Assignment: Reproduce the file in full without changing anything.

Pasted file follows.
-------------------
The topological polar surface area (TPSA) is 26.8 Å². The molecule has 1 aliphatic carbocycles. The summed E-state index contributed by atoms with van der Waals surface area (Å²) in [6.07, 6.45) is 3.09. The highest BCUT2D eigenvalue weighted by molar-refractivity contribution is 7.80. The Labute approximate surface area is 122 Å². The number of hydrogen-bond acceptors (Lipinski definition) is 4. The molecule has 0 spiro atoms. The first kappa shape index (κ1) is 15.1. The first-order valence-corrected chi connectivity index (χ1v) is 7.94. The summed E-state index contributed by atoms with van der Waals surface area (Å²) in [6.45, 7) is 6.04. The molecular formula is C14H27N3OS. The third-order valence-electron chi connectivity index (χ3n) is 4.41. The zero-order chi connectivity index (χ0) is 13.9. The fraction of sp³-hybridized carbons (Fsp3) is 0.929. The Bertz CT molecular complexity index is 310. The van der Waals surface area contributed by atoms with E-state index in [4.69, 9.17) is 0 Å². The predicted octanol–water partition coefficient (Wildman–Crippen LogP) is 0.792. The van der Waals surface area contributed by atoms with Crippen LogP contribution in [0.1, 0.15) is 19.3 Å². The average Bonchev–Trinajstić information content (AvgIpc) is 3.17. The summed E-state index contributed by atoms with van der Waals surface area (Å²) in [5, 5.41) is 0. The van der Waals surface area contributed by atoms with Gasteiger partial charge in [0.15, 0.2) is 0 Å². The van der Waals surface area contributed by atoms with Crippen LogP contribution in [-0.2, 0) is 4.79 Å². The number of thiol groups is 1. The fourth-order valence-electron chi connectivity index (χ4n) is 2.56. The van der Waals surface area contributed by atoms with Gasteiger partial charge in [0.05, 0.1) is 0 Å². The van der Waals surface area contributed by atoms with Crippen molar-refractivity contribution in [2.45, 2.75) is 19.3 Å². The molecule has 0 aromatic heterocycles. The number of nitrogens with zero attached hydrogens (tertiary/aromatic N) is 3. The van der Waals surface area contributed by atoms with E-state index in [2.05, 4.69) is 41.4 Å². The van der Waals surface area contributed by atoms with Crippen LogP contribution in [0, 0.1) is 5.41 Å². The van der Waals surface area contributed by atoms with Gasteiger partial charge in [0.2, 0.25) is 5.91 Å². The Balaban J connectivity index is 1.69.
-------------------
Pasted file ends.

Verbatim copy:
The topological polar surface area (TPSA) is 26.8 Å². The molecule has 1 aliphatic carbocycles. The summed E-state index contributed by atoms with van der Waals surface area (Å²) in [6.07, 6.45) is 3.09. The highest BCUT2D eigenvalue weighted by molar-refractivity contribution is 7.80. The Labute approximate surface area is 122 Å². The number of hydrogen-bond acceptors (Lipinski definition) is 4. The molecule has 0 spiro atoms. The first kappa shape index (κ1) is 15.1. The first-order valence-corrected chi connectivity index (χ1v) is 7.94. The summed E-state index contributed by atoms with van der Waals surface area (Å²) in [6.45, 7) is 6.04. The molecular formula is C14H27N3OS. The third-order valence-electron chi connectivity index (χ3n) is 4.41. The zero-order chi connectivity index (χ0) is 13.9. The fraction of sp³-hybridized carbons (Fsp3) is 0.929. The Bertz CT molecular complexity index is 310. The van der Waals surface area contributed by atoms with E-state index in [4.69, 9.17) is 0 Å². The predicted octanol–water partition coefficient (Wildman–Crippen LogP) is 0.792. The van der Waals surface area contributed by atoms with Crippen LogP contribution in [0.1, 0.15) is 19.3 Å². The average Bonchev–Trinajstić information content (AvgIpc) is 3.17. The summed E-state index contributed by atoms with van der Waals surface area (Å²) in [5, 5.41) is 0. The van der Waals surface area contributed by atoms with Gasteiger partial charge in [0.15, 0.2) is 0 Å². The van der Waals surface area contributed by atoms with Crippen LogP contribution in [-0.2, 0) is 4.79 Å². The number of thiol groups is 1. The fourth-order valence-electron chi connectivity index (χ4n) is 2.56. The van der Waals surface area contributed by atoms with Gasteiger partial charge in [0.05, 0.1) is 0 Å². The van der Waals surface area contributed by atoms with Crippen molar-refractivity contribution in [2.45, 2.75) is 19.3 Å². The molecule has 0 aromatic heterocycles. The number of nitrogens with zero attached hydrogens (tertiary/aromatic N) is 3. The van der Waals surface area contributed by atoms with E-state index in [2.05, 4.69) is 41.4 Å². The van der Waals surface area contributed by atoms with Crippen LogP contribution in [0, 0.1) is 5.41 Å². The van der Waals surface area contributed by atoms with Gasteiger partial charge in [0.2, 0.25) is 5.91 Å². The Balaban J connectivity index is 1.69.